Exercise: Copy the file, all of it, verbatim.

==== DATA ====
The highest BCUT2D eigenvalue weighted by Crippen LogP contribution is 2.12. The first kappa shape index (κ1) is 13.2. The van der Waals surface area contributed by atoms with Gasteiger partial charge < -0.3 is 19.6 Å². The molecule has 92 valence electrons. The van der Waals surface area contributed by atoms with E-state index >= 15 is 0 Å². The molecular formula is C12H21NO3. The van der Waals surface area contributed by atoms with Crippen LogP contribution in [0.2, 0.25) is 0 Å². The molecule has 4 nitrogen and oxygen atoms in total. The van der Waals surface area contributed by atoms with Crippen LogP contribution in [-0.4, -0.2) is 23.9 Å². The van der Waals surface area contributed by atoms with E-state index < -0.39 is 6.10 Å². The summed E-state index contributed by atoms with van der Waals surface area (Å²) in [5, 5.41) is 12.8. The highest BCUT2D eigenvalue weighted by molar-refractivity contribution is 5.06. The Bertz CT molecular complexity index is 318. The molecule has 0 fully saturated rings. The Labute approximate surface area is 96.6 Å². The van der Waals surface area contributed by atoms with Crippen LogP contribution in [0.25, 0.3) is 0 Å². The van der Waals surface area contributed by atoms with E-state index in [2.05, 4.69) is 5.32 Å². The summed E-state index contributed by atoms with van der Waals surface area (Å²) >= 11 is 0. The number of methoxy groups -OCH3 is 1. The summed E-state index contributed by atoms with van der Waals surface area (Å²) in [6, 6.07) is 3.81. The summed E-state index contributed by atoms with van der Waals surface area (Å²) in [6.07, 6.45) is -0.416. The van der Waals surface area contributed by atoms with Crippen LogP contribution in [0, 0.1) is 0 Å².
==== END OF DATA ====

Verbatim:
The highest BCUT2D eigenvalue weighted by Crippen LogP contribution is 2.12. The first kappa shape index (κ1) is 13.2. The van der Waals surface area contributed by atoms with Gasteiger partial charge < -0.3 is 19.6 Å². The molecule has 92 valence electrons. The van der Waals surface area contributed by atoms with E-state index >= 15 is 0 Å². The molecular formula is C12H21NO3. The van der Waals surface area contributed by atoms with Crippen LogP contribution in [0.2, 0.25) is 0 Å². The molecule has 4 nitrogen and oxygen atoms in total. The van der Waals surface area contributed by atoms with Crippen LogP contribution in [-0.4, -0.2) is 23.9 Å². The van der Waals surface area contributed by atoms with E-state index < -0.39 is 6.10 Å². The summed E-state index contributed by atoms with van der Waals surface area (Å²) in [5, 5.41) is 12.8. The highest BCUT2D eigenvalue weighted by molar-refractivity contribution is 5.06. The Bertz CT molecular complexity index is 318. The molecule has 0 fully saturated rings. The Labute approximate surface area is 96.6 Å². The van der Waals surface area contributed by atoms with Crippen LogP contribution in [0.25, 0.3) is 0 Å². The van der Waals surface area contributed by atoms with E-state index in [2.05, 4.69) is 5.32 Å². The summed E-state index contributed by atoms with van der Waals surface area (Å²) >= 11 is 0. The number of methoxy groups -OCH3 is 1. The summed E-state index contributed by atoms with van der Waals surface area (Å²) in [6, 6.07) is 3.81. The summed E-state index contributed by atoms with van der Waals surface area (Å²) in [6.07, 6.45) is -0.416. The van der Waals surface area contributed by atoms with Crippen LogP contribution in [0, 0.1) is 0 Å².